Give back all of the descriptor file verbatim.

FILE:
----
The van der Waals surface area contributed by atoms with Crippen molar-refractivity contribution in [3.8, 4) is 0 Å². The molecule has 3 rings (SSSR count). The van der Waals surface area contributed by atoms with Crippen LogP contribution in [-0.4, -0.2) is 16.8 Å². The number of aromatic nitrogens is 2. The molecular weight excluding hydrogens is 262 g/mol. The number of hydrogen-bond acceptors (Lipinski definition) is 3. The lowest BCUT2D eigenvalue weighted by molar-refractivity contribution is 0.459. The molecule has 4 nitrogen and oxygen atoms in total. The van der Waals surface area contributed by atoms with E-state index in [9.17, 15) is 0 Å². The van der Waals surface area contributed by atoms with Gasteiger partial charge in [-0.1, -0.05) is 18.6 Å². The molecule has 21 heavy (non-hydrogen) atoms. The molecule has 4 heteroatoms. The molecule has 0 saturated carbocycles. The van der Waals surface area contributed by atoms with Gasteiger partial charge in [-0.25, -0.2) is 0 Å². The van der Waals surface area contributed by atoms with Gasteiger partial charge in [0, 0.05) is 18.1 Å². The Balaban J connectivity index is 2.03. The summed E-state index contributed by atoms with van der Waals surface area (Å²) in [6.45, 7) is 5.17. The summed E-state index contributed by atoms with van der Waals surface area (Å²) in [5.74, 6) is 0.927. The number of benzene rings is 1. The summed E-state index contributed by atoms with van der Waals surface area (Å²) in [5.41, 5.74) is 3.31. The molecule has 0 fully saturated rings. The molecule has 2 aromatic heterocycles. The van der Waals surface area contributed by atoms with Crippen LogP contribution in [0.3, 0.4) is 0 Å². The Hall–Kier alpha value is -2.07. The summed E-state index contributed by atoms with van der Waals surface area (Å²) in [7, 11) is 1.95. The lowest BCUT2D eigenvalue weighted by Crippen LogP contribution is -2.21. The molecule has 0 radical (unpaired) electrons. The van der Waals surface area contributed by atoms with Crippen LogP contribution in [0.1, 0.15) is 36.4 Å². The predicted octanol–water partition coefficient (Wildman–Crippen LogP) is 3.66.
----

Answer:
The van der Waals surface area contributed by atoms with Crippen molar-refractivity contribution in [3.8, 4) is 0 Å². The molecule has 3 rings (SSSR count). The van der Waals surface area contributed by atoms with Crippen LogP contribution in [-0.4, -0.2) is 16.8 Å². The number of aromatic nitrogens is 2. The molecular weight excluding hydrogens is 262 g/mol. The number of hydrogen-bond acceptors (Lipinski definition) is 3. The lowest BCUT2D eigenvalue weighted by molar-refractivity contribution is 0.459. The molecule has 4 nitrogen and oxygen atoms in total. The van der Waals surface area contributed by atoms with E-state index in [9.17, 15) is 0 Å². The van der Waals surface area contributed by atoms with Gasteiger partial charge in [-0.1, -0.05) is 18.6 Å². The molecule has 21 heavy (non-hydrogen) atoms. The molecule has 4 heteroatoms. The molecule has 0 saturated carbocycles. The van der Waals surface area contributed by atoms with Gasteiger partial charge in [-0.25, -0.2) is 0 Å². The van der Waals surface area contributed by atoms with Gasteiger partial charge in [0, 0.05) is 18.1 Å². The Balaban J connectivity index is 2.03. The summed E-state index contributed by atoms with van der Waals surface area (Å²) in [6.45, 7) is 5.17. The summed E-state index contributed by atoms with van der Waals surface area (Å²) in [5.74, 6) is 0.927. The number of benzene rings is 1. The summed E-state index contributed by atoms with van der Waals surface area (Å²) in [5.41, 5.74) is 3.31. The molecule has 0 fully saturated rings. The molecule has 2 aromatic heterocycles. The van der Waals surface area contributed by atoms with Crippen LogP contribution in [0.3, 0.4) is 0 Å². The Hall–Kier alpha value is -2.07. The summed E-state index contributed by atoms with van der Waals surface area (Å²) in [7, 11) is 1.95. The lowest BCUT2D eigenvalue weighted by Crippen LogP contribution is -2.21. The molecule has 0 radical (unpaired) electrons. The van der Waals surface area contributed by atoms with Crippen LogP contribution in [0.1, 0.15) is 36.4 Å². The predicted octanol–water partition coefficient (Wildman–Crippen LogP) is 3.66.